WHAT NEXT returns for a sixth edition at Dance Limerick, bringing together a dozen dance artists from Ireland and across Europe at the cutting edge of their fields for a four-day programme packed with fresh and vibrant performances, talks and installations.
Since 2018, the Festival has been an important platform which shines a light on new creations from local and international dancers and choreographers. Thanks to our funders, volunteers and supporters, WHAT NEXT and Limerick city have become a household name for contemporary dance and culture in Ireland and beyond.
WHAT NEXT co-curator and director of Dance Limerick Jenny Traynor is delighted to welcome an international audience to Limerick one more year. The festival is a wonderful opportunity for dancers to see some of Limerick’s best cultural spaces and connect with local audiences, creating a unique space for interaction and creative exchange.
This year Dance Limerick, in collaboration with with Dance Ireland and the EDN Network, will host the two-day atelier Dancing on the Edge: Peripheral Practices. Artists will explore the meaning of working on the periphery through the lens of creative and curatorial practices.
Dance Limerick Church will be the stage of three performance nights featuring a total of eight pieces by exceptional dance artists such as Limerick based Rachel Sheil, with her solo What to Say where she explores the concept of originality and identity, Mary Nunan and her enquiry into modes of speaking and moving in Slant and Isabella Oberlander with her piece Queer Sanctuary, a feminist examination into desire and transformation, done in collaboration with Fearghus Ó Conchúir.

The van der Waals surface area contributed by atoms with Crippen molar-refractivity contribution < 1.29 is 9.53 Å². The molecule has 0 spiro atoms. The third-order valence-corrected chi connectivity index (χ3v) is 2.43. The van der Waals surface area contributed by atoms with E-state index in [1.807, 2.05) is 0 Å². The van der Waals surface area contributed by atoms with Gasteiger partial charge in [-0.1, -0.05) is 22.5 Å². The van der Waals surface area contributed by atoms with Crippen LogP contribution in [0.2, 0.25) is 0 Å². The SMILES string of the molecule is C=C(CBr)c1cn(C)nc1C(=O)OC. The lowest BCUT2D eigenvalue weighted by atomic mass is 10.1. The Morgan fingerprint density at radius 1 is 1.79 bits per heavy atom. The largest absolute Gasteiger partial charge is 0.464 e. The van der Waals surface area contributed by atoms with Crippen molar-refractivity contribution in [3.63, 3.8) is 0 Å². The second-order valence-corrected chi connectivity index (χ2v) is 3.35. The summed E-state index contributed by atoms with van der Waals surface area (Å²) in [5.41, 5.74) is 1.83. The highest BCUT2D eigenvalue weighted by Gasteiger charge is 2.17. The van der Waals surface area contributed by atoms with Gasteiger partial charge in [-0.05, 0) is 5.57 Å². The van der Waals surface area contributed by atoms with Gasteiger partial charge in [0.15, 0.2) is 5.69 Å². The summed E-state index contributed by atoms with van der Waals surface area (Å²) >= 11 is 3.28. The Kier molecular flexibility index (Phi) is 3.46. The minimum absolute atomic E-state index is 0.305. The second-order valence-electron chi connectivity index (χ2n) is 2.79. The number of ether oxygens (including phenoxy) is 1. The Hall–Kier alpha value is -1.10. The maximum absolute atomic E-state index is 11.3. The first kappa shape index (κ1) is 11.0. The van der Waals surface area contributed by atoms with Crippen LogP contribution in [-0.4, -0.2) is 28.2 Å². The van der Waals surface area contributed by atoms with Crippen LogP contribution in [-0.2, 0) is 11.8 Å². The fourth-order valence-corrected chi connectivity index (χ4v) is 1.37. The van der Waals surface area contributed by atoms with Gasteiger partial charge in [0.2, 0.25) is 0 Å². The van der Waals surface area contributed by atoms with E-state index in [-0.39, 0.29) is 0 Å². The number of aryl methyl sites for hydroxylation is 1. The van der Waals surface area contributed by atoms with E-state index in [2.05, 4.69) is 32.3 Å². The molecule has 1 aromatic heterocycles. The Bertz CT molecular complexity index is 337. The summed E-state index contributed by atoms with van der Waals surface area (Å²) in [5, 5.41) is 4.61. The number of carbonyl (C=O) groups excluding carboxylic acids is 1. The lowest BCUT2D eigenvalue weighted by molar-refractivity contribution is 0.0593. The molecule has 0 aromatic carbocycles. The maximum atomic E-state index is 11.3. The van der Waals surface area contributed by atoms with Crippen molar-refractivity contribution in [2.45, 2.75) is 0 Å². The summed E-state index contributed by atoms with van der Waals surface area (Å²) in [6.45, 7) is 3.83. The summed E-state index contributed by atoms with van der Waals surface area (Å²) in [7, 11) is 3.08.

Performances will also include Multitudes: Future Nostalgia by Ali Clarke, an interdisciplinary work that dives into the concept of home and memories and Spoonful, a playful and slightly surreal duet between a woman and a spoon by Roberta Ceginskaite.
Audiences will also be able to enjoy the work of Aerowaves Twenty22 artists Alexandre Fandard and Courtney May Robertson, who will both be presenting their awarded solos. In Comme un Symbole, French choreographer Fandard challenges our preconceptions about the urban margins while Scottish dance artist Robertson presents us with the struggle between embracing one’s desires and conforming to societal expectations in the pleasure of stepping off a horse when it’s moving at full speed.
The list of venues around the city includes the Belltable Theatre, where younger audiences will enjoy CoisCéim Dance Theatre’s VR performance Francis Footwork, a magical tale celebrating individuality and encouraging everyone to dance their own dance. The Limerick City Gallery of Art is hosting an installation by dance artists Angie Smalis and Colin Dunne titled Florance. This video dance piece tells a fantastical story about the dominance of nature through classical literature and myths. A Dance, a site-specific performance by Magda Hylak at Thomas Street car park will invite the audience into a new form of ritual based on repetition, sound experimentation and improvisation.
Closing the festival programme on Saturday night is Òwe, a solo piece by Nigerian/Irish performer Mufutau Yusuf that is sure to be one of the programme highlights of WHAT NEXT 2023. Inspired by Yoruba proverbs, Yusuf seeks to unearth ancestral knowledge with a deeply emotional and energetic mixture of traditional and contemporary movements. The piece will be followed by a big dance party where all are welcome to dance the night away.
Events take place in various venues around the city and feature a range of affordable prices. Mixed performance bills ensure there is a show to suit everyone’s taste. Why not discover dance in 2023, at WHAT NEXT dance festival from 8th – 11th February. Tickets available at www.dancelimerick.ie